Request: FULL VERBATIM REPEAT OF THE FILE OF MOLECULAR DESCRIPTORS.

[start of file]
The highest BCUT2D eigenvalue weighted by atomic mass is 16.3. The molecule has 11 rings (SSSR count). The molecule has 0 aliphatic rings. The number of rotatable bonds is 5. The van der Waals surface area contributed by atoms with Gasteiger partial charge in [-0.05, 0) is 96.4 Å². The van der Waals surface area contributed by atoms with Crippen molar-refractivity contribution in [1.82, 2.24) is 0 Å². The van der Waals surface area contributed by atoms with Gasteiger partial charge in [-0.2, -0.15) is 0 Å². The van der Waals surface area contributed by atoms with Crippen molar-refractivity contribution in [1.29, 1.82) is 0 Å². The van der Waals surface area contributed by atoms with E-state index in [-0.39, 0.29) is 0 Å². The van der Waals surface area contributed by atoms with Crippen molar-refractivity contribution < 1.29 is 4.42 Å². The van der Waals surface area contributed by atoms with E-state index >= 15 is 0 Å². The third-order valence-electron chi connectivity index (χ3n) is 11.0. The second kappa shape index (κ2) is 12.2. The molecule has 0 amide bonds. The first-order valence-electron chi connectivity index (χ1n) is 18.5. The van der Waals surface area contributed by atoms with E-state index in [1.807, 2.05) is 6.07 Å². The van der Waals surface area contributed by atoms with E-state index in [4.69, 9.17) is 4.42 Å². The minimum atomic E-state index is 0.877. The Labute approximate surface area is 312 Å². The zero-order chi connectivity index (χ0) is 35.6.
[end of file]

The highest BCUT2D eigenvalue weighted by atomic mass is 16.3. The molecule has 11 rings (SSSR count). The molecule has 0 aliphatic rings. The number of rotatable bonds is 5. The van der Waals surface area contributed by atoms with Gasteiger partial charge in [-0.05, 0) is 96.4 Å². The van der Waals surface area contributed by atoms with Crippen molar-refractivity contribution in [1.82, 2.24) is 0 Å². The van der Waals surface area contributed by atoms with Gasteiger partial charge in [-0.2, -0.15) is 0 Å². The van der Waals surface area contributed by atoms with Crippen molar-refractivity contribution in [1.29, 1.82) is 0 Å². The van der Waals surface area contributed by atoms with E-state index in [-0.39, 0.29) is 0 Å². The van der Waals surface area contributed by atoms with Crippen molar-refractivity contribution < 1.29 is 4.42 Å². The van der Waals surface area contributed by atoms with E-state index >= 15 is 0 Å². The third-order valence-electron chi connectivity index (χ3n) is 11.0. The second kappa shape index (κ2) is 12.2. The molecule has 0 amide bonds. The first-order valence-electron chi connectivity index (χ1n) is 18.5. The van der Waals surface area contributed by atoms with E-state index in [1.807, 2.05) is 6.07 Å². The van der Waals surface area contributed by atoms with E-state index in [4.69, 9.17) is 4.42 Å². The minimum atomic E-state index is 0.877. The Labute approximate surface area is 312 Å². The zero-order chi connectivity index (χ0) is 35.6.